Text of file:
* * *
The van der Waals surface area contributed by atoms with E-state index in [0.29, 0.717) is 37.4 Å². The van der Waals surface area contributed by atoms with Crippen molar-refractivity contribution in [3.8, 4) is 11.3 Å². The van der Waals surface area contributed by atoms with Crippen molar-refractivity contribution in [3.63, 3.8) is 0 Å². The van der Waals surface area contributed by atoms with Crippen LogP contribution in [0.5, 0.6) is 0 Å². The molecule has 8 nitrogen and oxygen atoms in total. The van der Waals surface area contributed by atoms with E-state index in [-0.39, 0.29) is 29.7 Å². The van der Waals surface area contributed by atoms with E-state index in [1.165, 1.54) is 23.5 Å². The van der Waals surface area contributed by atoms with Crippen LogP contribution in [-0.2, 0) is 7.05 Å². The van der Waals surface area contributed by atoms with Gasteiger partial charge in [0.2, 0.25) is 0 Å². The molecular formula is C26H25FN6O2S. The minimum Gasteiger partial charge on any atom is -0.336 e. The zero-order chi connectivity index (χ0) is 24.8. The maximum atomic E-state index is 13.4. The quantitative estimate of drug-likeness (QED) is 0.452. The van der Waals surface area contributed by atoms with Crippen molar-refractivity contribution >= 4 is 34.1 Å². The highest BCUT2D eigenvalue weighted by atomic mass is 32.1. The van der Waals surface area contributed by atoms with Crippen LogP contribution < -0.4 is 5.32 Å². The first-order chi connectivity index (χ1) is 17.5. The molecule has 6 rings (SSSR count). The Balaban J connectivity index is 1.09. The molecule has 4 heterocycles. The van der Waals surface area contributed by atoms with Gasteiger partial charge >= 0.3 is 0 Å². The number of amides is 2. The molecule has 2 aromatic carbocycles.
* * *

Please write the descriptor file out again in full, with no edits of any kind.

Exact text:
The van der Waals surface area contributed by atoms with E-state index in [0.29, 0.717) is 37.4 Å². The van der Waals surface area contributed by atoms with Crippen molar-refractivity contribution in [3.8, 4) is 11.3 Å². The van der Waals surface area contributed by atoms with Crippen molar-refractivity contribution in [3.63, 3.8) is 0 Å². The van der Waals surface area contributed by atoms with Crippen LogP contribution in [0.5, 0.6) is 0 Å². The molecule has 8 nitrogen and oxygen atoms in total. The van der Waals surface area contributed by atoms with E-state index in [-0.39, 0.29) is 29.7 Å². The van der Waals surface area contributed by atoms with E-state index in [1.165, 1.54) is 23.5 Å². The van der Waals surface area contributed by atoms with Crippen LogP contribution in [-0.2, 0) is 7.05 Å². The van der Waals surface area contributed by atoms with Gasteiger partial charge in [0.2, 0.25) is 0 Å². The molecular formula is C26H25FN6O2S. The minimum Gasteiger partial charge on any atom is -0.336 e. The zero-order chi connectivity index (χ0) is 24.8. The maximum atomic E-state index is 13.4. The quantitative estimate of drug-likeness (QED) is 0.452. The van der Waals surface area contributed by atoms with Crippen molar-refractivity contribution >= 4 is 34.1 Å². The highest BCUT2D eigenvalue weighted by atomic mass is 32.1. The van der Waals surface area contributed by atoms with Crippen LogP contribution < -0.4 is 5.32 Å². The first-order chi connectivity index (χ1) is 17.5. The molecule has 6 rings (SSSR count). The Balaban J connectivity index is 1.09. The molecule has 4 heterocycles. The van der Waals surface area contributed by atoms with Gasteiger partial charge >= 0.3 is 0 Å². The number of amides is 2. The molecule has 2 aromatic carbocycles.